“Who’s having a good time? Because we are having a fucking good time,” Howard said as I realized that the set and the night was in high gear. While I carefully typed misspelt notes into my LG G2, I was completely surrounded by people pressing against me. I don’t mind that feeling, but it’s no fun when no one is dancing their hearts out. The brothers started up a massive track with pounding, club shaking sub bass before they spun it back like the real pros, which allowed me a moment to escape the dance floor.
The familiar high hat and bass of “Stimulation” drew the biggest reaction from the crowd. “Who knows this tune!?” they asked, already knowing the answer. I gotta admit that there were points when the set would lag somewhat, as the brothers would prepare for another quick tune and fog blasting drop. Unfortunately, It seemed like they were trying to cram as many tracks in as they could. I would prefer that the guys would allow a really dope groove, like one they played with a heavy dissonant piano, to settle in before switching it up. We can probably chalk it up to the usual 2 A.M. curfew… I’d like to see how these guys fare on the decks for longer and closer to sunrise.
The show drew to a close with the original version of “Latch” and a big sing along throughout the club. Disclosure’s DJ set was a lot of fun, even inside the ritzy vibe of The Estate. It would probably take them playing there again to make me go back. Lasers rained down on the floor as Prince’s “I Wanna Be Your Lover” rounded out the night and hundreds of people attempted to smash each other down the single stairway to the street below.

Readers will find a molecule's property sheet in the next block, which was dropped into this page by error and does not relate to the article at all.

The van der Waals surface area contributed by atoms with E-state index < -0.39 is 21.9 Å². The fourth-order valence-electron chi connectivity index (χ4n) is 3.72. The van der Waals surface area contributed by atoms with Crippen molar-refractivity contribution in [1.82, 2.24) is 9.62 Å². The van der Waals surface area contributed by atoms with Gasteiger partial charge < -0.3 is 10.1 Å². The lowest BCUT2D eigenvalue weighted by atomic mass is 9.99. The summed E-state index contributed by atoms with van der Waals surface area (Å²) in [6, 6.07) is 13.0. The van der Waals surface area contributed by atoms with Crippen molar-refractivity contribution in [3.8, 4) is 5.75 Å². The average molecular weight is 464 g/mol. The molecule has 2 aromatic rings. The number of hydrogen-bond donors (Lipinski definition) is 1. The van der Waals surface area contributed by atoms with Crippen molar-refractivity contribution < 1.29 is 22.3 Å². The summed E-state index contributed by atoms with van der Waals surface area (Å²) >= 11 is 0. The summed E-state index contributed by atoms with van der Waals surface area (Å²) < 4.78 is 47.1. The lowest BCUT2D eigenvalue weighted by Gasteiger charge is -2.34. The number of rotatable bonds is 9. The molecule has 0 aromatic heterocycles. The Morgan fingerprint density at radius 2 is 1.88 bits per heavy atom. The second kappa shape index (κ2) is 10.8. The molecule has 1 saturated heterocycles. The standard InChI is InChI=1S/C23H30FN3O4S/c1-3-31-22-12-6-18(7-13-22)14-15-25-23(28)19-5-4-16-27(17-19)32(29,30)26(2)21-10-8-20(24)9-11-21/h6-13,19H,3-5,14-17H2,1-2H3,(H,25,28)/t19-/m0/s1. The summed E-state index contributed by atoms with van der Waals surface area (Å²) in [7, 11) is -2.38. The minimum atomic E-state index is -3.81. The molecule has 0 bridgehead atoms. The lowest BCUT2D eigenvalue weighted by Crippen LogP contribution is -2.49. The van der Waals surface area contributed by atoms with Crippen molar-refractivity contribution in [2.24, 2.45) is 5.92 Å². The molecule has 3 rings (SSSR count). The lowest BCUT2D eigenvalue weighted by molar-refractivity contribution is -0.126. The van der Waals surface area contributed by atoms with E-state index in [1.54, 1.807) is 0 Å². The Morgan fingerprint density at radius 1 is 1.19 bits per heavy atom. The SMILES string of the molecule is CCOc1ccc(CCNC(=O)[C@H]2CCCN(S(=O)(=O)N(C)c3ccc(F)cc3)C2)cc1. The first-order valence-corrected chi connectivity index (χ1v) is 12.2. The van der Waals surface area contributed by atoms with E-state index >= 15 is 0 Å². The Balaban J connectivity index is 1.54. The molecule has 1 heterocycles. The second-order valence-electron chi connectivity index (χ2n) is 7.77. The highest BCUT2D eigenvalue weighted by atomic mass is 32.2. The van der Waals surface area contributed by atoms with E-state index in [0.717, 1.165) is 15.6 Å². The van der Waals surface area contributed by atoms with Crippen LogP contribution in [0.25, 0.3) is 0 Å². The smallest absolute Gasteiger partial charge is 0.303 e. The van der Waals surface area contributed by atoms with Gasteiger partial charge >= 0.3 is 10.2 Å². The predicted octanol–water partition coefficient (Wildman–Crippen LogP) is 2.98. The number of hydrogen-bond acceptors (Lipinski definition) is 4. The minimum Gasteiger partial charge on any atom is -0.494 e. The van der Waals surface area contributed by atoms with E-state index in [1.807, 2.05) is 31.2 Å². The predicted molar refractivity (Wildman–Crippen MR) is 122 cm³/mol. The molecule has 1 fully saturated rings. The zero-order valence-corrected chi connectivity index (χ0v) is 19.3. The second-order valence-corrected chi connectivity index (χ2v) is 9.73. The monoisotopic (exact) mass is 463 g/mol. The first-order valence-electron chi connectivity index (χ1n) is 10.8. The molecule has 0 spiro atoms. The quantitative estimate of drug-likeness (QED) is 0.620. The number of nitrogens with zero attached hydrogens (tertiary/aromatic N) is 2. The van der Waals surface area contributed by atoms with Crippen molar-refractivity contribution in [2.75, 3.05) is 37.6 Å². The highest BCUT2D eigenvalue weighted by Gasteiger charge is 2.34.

Disclosure Live – Terminal 5, NYC [1.17.14]
By Ben Rosner
Disclosure, the duo consisting of British brothers Guy and Howard Lawrence, have become something of deep house icons in less than a year of their first release Settle, so it came as no surprise that their three-night run at NYC’s hotspot Terminal 5 was completely sold out. The 3,000 person capacity room was packed well before the duo took the stage. At around 8 P.M. the lights grew dim, meaning in moments the music would begin.
The first opener was an excellent tech house DJ by the name of Samo Sound Boy. The audience, which was mostly comprised of people less than 21 years, did not seem to care for him. “This guy is boring as hell,” I heard someone mutter next to me. The general consensus seemed to be negative, but he put on a great performance with intricate mixing and bass filled techno grooves. Samo Sound Boy performed until 9:15, which gave the next act Vic Mensa only about a half hour set.
As soon as Vic Mensa started, I knew I was in for an absolutely abysmal time. Any rapper who uses hype men usually signals a poor performance, and with Vic Mensa it was no exception, who constantly suggested people follow him on Twitter every five seconds which was rather irritating. In addition, his DJ enjoyed using terrible trap breakdowns in the middle of the set. I was very close to walking out of the show when that set ended.
After some more waiting, Disclosure finally took the stage. They opened their 90-minute set with “F For You,” the well-known number off their Grammy nominated Settle album. The energy in the room was immense, and everyone seemed to be having a great time. After transitioning into “When a Fire Starts to Burn,” the brothers dropped some tracks that weren’t on the album including their remix of “Running” by Jessie Ware. But the tracks featured on Settle dominated the night, like “White Noise” and the encore “Latch,” for which singer Sam Smith performed with the duo as a special guest.
Disclosure clearly owned the night, but one element of the set was a little suspicious. The vocals that Howard Lawrence sung during “F For You” and that Sam Smith sung during “Latch” sounded exactly the same as they did on the album. Does this mean a backing track was used during those portions of the show? Maybe. That said, this was a small hiccup in an otherwise outstanding performance.